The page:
Baylor speed, from practice field to game day, is catching on fast

Art Briles' Bears are the first to score 60 in each of their first three games since 1930. (USATSI)
Art Briles' Bears are the first to score 60 in each of their first three games since 1930. (USATSI)

WACO, Texas -- The urgency starts the moment cleats click-clack across the short distance from the Simpson Athletic and Academic Center to the Highers practice complex. In those 30 feet or so, the transformation begins. Student-athletes at a prestigious religious flagship shed all pretenses as they become kids again entering Art Briles' Practice Field Fun House.

It is a grass-stained carnival. For the next two-plus hours, the Baylor Bears drill like it is the last Tilt-A-Whirl they'll ever ride. To call it practice would be an insult to the ticket takers. They are Baylor strength coach Kaz Kazadi and a handful of assistants who -- as is tradition -- form a human gantlet for each of the 100-plus players to run through.

"D-tackles shouldn't wear tights, man!" taunts one of Kaz's Kommandos. "Blasphemy!"

The Bears make their entrances, high fives slapping, mouths yapping.

"Gets the blood boiling, man," said massive 345-pound guard Cyril Richardson.

Some, like tailback Lache Seastrunk, have orchestrated an entrance that suggests he is about to take the field on Super Bowl Sunday. On this early October day, Seastrunk pauses before Kaz's gantlet, makes a gesture to the heavens, takes his right hand and brushes the ground.

"Sssswiiipppe!" the Kommandos scream with glee.

Before you ask, yes ... "it is possible for Baylor to have an attitude," Seastrunk said. "We have great swag."

As a wise man once said: We talkin' 'bout practice.

For another day, the carnival has begun.


Remember the not-so-old line, "There's speed, then there's SEC speed"? Sure you do. It's arrogant. It's pretentious. It also might as well summarize the past seven years of college football.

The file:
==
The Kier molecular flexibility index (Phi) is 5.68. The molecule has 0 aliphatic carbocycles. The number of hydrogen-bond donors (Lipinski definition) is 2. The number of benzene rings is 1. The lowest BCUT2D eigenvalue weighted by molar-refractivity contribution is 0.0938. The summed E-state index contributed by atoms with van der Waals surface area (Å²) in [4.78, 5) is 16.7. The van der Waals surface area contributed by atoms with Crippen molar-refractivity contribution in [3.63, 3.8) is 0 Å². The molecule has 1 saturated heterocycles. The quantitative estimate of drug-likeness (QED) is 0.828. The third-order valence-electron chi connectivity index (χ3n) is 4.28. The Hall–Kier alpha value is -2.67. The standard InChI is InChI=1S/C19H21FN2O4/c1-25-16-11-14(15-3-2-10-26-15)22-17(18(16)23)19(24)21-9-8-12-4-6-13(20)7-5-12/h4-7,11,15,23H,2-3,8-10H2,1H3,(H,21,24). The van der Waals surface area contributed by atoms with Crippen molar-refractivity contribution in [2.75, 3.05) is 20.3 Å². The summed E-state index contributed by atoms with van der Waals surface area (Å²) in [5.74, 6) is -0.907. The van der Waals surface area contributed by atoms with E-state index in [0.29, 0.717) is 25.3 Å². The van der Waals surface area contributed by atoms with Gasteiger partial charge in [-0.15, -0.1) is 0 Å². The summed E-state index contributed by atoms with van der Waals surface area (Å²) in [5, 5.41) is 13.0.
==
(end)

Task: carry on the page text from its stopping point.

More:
The SEC has ruled. In 2013, it has been corrupted. There's a bug in the machine. Georgia had to score 44 to win by three against LSU. Alabama gave up its most yards ever in surviving Texas A&M. Going into Week 6 there is one SEC defense in the top 19 in the country.

The likes of Baylor are the reason. The Bears are in the process of taking that old saw about SEC speed, giving it a protein shake and attaching some afterburners. On the offensive side. As much as has been chronicled about Oregon's Blur Offense, the Great Plains version at Baylor might be faster, more destructive.

We have, it turns out, an eyewitness on the scene.

"Chip [Kelly] was fast," said Seastrunk, an Oregon transfer who has played for both up-tempo masterminds. "This seems a whole lot faster."

So ... there is speed, then there is Baylor Speed? Perhaps, just don't blink.

The Bears are snapping the ball once every 20.5 seconds, averaging almost a point per play (.912). Wyoming snaps the ball faster (every 18.2 seconds). Cal runs more plays (94.7 per game). But none of them are more efficient, more powerful, in such limited possession time, scoring almost 70 points per game.

None of them have Art Briles and his vision of that Baylor Speed. No-huddle, wear-you-out. Get up, do it again. Then, blow you out.

"Honestly, it's kind of due to the way society is," said the Bears' pure-bred 57-year old Texan in his sixth season at the school. "We're an instant society. It's not a deal where you sit around the supper table anymore and talk about what the day's events where. Everybody's on the phone or watching TV.

"It just translates to how we live our lives."

Fast. In this case, Blade Runner with a pig bladder. Briles' philosophy is separate from Kelly's Oregon or Rich Rodriguez's West Virginia. The offense's godfathers all came from different regions with different ideas. Briles chatted briefly with Kelly when he took the job in 2008 but that's it.

Baylor begins Big 12 play Saturday against West Virginia as one of the season's early curiosities. Bombing three nonconference weaklings back to the Stone Age has produced as much skepticism around the country as giddiness in Waco. Either way, Baylor matters to college football in 2013.

Briles has a new book -- and perhaps a new job if his star keeps rising. Sic 'Ems aren't the only ones who believe their team can win the Big 12. Forget that the league is down. Forget that the opponents have been Wofford, Buffalo and Louisiana-Monroe.